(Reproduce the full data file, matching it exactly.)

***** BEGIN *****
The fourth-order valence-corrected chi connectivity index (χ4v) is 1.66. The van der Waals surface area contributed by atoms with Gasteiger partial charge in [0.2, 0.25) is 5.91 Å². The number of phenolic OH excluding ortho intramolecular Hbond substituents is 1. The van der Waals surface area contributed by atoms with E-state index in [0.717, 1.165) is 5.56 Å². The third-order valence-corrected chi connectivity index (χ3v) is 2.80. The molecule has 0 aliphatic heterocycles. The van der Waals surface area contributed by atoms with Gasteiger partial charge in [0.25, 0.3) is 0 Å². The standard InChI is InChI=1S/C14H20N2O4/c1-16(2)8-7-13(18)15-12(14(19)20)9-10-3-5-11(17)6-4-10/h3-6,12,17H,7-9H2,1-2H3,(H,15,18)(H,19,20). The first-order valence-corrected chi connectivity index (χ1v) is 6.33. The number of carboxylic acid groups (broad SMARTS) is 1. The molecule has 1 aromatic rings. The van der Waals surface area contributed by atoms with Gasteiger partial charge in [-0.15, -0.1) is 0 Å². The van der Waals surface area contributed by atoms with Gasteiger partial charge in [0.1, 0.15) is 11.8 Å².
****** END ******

The fourth-order valence-corrected chi connectivity index (χ4v) is 1.66. The van der Waals surface area contributed by atoms with Gasteiger partial charge in [0.2, 0.25) is 5.91 Å². The number of phenolic OH excluding ortho intramolecular Hbond substituents is 1. The van der Waals surface area contributed by atoms with E-state index in [0.717, 1.165) is 5.56 Å². The third-order valence-corrected chi connectivity index (χ3v) is 2.80. The molecule has 0 aliphatic heterocycles. The van der Waals surface area contributed by atoms with Gasteiger partial charge in [0.25, 0.3) is 0 Å². The standard InChI is InChI=1S/C14H20N2O4/c1-16(2)8-7-13(18)15-12(14(19)20)9-10-3-5-11(17)6-4-10/h3-6,12,17H,7-9H2,1-2H3,(H,15,18)(H,19,20). The first-order valence-corrected chi connectivity index (χ1v) is 6.33. The number of carboxylic acid groups (broad SMARTS) is 1. The molecule has 1 aromatic rings. The van der Waals surface area contributed by atoms with Gasteiger partial charge in [-0.15, -0.1) is 0 Å². The van der Waals surface area contributed by atoms with Gasteiger partial charge in [0.1, 0.15) is 11.8 Å².